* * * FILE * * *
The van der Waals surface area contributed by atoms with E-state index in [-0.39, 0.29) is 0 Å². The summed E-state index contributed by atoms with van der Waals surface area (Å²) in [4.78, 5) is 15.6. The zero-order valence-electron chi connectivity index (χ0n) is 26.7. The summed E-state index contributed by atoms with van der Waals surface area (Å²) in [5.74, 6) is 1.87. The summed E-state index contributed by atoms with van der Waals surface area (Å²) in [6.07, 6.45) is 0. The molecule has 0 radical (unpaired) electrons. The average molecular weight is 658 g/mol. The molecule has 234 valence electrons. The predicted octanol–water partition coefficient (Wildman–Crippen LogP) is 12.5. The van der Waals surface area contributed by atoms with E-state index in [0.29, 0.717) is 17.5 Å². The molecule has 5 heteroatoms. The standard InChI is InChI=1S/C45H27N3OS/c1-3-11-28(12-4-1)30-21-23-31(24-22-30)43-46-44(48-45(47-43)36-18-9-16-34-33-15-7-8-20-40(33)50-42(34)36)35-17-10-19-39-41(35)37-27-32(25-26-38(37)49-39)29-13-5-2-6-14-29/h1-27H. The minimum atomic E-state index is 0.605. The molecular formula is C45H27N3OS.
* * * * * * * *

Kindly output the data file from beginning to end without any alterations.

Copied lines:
The van der Waals surface area contributed by atoms with E-state index in [-0.39, 0.29) is 0 Å². The summed E-state index contributed by atoms with van der Waals surface area (Å²) in [4.78, 5) is 15.6. The zero-order valence-electron chi connectivity index (χ0n) is 26.7. The summed E-state index contributed by atoms with van der Waals surface area (Å²) in [5.74, 6) is 1.87. The summed E-state index contributed by atoms with van der Waals surface area (Å²) in [6.07, 6.45) is 0. The molecule has 0 radical (unpaired) electrons. The average molecular weight is 658 g/mol. The molecule has 234 valence electrons. The predicted octanol–water partition coefficient (Wildman–Crippen LogP) is 12.5. The van der Waals surface area contributed by atoms with E-state index in [0.29, 0.717) is 17.5 Å². The molecule has 5 heteroatoms. The standard InChI is InChI=1S/C45H27N3OS/c1-3-11-28(12-4-1)30-21-23-31(24-22-30)43-46-44(48-45(47-43)36-18-9-16-34-33-15-7-8-20-40(33)50-42(34)36)35-17-10-19-39-41(35)37-27-32(25-26-38(37)49-39)29-13-5-2-6-14-29/h1-27H. The minimum atomic E-state index is 0.605. The molecular formula is C45H27N3OS.